But we had Reagan/Bush, Reagan/Bush, Bush, (Clinton/Gore, Clinton/Gore), Bush/Cheney, Bush/Cheney in the White House, and a congress that I think on average was more often Ree-pub than DemocratIC. And Big Oil has always been powerful. So moving from informed speculation to virtual certainty by the early or mid 1990s, then to the point of hard and fast conclusions that not even dyed in the wool right wing yahoos could not deny, was delayed. It probably could have happened by the late 1990s or so, but we had to wait another seventeen years. In other words … yes, had Al Gore been inaugurated rather than the Loser Bush, this would all have happened already.

Have I got this right? Remember, we were almost there. We were there at Kyoto but some bad decisions were made and we slid back a decade or so in terms of political reality. The effects of Copenhagen remain to be seen. But I admit these dates are subject to revision after a closer look. I do recall writing an article for a monthly newspaper some time around 1988 (or maybe 1990?) that, in my view, summarized a number of lines of evidence and absolutely nailed down (for the readers of that fairly left wing publication) the fact that global warming was real and anthropogenic. I think a lot of us feel that we’ve been spinning wheels for many years, and that this planet, our civilization, the environment, have all been cheated out of a couple of decades of progress.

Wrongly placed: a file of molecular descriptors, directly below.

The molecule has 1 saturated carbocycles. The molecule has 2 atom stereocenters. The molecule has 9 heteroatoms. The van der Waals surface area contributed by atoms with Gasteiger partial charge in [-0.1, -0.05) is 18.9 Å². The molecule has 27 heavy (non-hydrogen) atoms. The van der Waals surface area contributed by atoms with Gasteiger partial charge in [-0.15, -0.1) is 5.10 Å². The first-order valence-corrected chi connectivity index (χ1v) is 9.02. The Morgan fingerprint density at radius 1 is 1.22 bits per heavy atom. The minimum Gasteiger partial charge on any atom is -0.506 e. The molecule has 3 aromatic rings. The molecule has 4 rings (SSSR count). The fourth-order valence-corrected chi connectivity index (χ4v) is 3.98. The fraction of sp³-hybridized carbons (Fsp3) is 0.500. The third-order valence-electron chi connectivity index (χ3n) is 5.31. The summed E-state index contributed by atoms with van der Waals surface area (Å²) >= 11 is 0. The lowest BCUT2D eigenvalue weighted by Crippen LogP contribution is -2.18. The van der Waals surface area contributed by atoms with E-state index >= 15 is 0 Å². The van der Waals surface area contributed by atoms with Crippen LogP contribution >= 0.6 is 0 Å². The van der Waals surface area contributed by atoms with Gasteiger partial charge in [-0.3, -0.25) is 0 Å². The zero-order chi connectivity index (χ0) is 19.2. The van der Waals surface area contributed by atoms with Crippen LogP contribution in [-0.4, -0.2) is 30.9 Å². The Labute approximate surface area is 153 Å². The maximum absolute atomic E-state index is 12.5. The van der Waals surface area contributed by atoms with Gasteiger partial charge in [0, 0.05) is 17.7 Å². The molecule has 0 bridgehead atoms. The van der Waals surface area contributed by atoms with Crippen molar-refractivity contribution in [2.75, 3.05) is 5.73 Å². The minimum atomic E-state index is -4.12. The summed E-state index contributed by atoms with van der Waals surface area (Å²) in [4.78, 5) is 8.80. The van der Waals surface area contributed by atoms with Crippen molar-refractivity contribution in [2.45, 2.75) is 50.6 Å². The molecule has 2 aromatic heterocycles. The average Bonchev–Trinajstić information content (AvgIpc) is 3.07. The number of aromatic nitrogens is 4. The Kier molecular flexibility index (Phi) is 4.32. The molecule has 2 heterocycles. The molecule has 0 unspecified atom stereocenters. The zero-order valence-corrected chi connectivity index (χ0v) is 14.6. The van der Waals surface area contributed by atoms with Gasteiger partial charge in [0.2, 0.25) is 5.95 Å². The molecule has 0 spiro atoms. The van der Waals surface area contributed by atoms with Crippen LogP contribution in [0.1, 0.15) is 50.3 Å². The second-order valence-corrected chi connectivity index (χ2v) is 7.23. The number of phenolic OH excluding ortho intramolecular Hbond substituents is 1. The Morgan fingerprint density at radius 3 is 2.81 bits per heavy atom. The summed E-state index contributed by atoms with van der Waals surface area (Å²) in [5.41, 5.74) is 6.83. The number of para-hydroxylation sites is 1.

So what is this an introduction to? I plan to systematically go through a number of topics related to Global Warming (and more broadly climate change, to some extent) and provide basic information and description. What are the components of “forcing,” what are the greenhouse gases, and why do some matter more than others? Why is sea level so important, and so incredibly interesting? What is the link between overall climate pattern and important events such as hurricanes and tornadoes, or whether we have a lot of snow or very little in a given winter? And so on.

Comments

  1. #1 Michael Parmeley
    December 21, 2009